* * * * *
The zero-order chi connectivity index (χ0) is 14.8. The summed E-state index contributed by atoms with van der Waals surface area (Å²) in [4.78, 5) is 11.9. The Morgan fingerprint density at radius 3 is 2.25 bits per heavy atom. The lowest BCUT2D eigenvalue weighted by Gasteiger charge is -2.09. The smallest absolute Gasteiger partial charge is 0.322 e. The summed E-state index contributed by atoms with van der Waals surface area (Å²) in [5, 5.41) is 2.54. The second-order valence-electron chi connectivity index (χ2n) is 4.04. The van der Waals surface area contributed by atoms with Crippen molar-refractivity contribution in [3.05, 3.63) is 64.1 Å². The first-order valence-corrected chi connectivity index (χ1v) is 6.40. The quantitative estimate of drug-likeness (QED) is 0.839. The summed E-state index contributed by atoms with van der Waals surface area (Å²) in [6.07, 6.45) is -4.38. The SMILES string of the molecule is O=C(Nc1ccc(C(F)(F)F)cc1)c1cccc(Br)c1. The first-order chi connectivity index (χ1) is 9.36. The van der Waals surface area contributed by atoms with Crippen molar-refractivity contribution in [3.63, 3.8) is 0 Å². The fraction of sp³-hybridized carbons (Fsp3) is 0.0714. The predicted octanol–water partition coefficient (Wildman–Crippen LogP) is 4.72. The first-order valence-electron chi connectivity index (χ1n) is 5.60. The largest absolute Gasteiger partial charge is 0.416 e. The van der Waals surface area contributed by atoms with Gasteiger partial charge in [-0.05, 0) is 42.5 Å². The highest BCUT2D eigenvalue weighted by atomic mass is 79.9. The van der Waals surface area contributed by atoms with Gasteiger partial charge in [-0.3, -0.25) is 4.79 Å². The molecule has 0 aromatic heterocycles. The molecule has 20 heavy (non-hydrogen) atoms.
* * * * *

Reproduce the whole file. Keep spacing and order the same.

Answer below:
The zero-order chi connectivity index (χ0) is 14.8. The summed E-state index contributed by atoms with van der Waals surface area (Å²) in [4.78, 5) is 11.9. The Morgan fingerprint density at radius 3 is 2.25 bits per heavy atom. The lowest BCUT2D eigenvalue weighted by Gasteiger charge is -2.09. The smallest absolute Gasteiger partial charge is 0.322 e. The summed E-state index contributed by atoms with van der Waals surface area (Å²) in [5, 5.41) is 2.54. The second-order valence-electron chi connectivity index (χ2n) is 4.04. The van der Waals surface area contributed by atoms with Crippen molar-refractivity contribution in [3.05, 3.63) is 64.1 Å². The first-order valence-corrected chi connectivity index (χ1v) is 6.40. The quantitative estimate of drug-likeness (QED) is 0.839. The summed E-state index contributed by atoms with van der Waals surface area (Å²) in [6.07, 6.45) is -4.38. The SMILES string of the molecule is O=C(Nc1ccc(C(F)(F)F)cc1)c1cccc(Br)c1. The first-order chi connectivity index (χ1) is 9.36. The van der Waals surface area contributed by atoms with Crippen molar-refractivity contribution in [3.63, 3.8) is 0 Å². The fraction of sp³-hybridized carbons (Fsp3) is 0.0714. The predicted octanol–water partition coefficient (Wildman–Crippen LogP) is 4.72. The first-order valence-electron chi connectivity index (χ1n) is 5.60. The largest absolute Gasteiger partial charge is 0.416 e. The van der Waals surface area contributed by atoms with Gasteiger partial charge in [-0.05, 0) is 42.5 Å². The highest BCUT2D eigenvalue weighted by atomic mass is 79.9. The van der Waals surface area contributed by atoms with Gasteiger partial charge in [-0.3, -0.25) is 4.79 Å². The molecule has 0 aromatic heterocycles. The molecule has 20 heavy (non-hydrogen) atoms.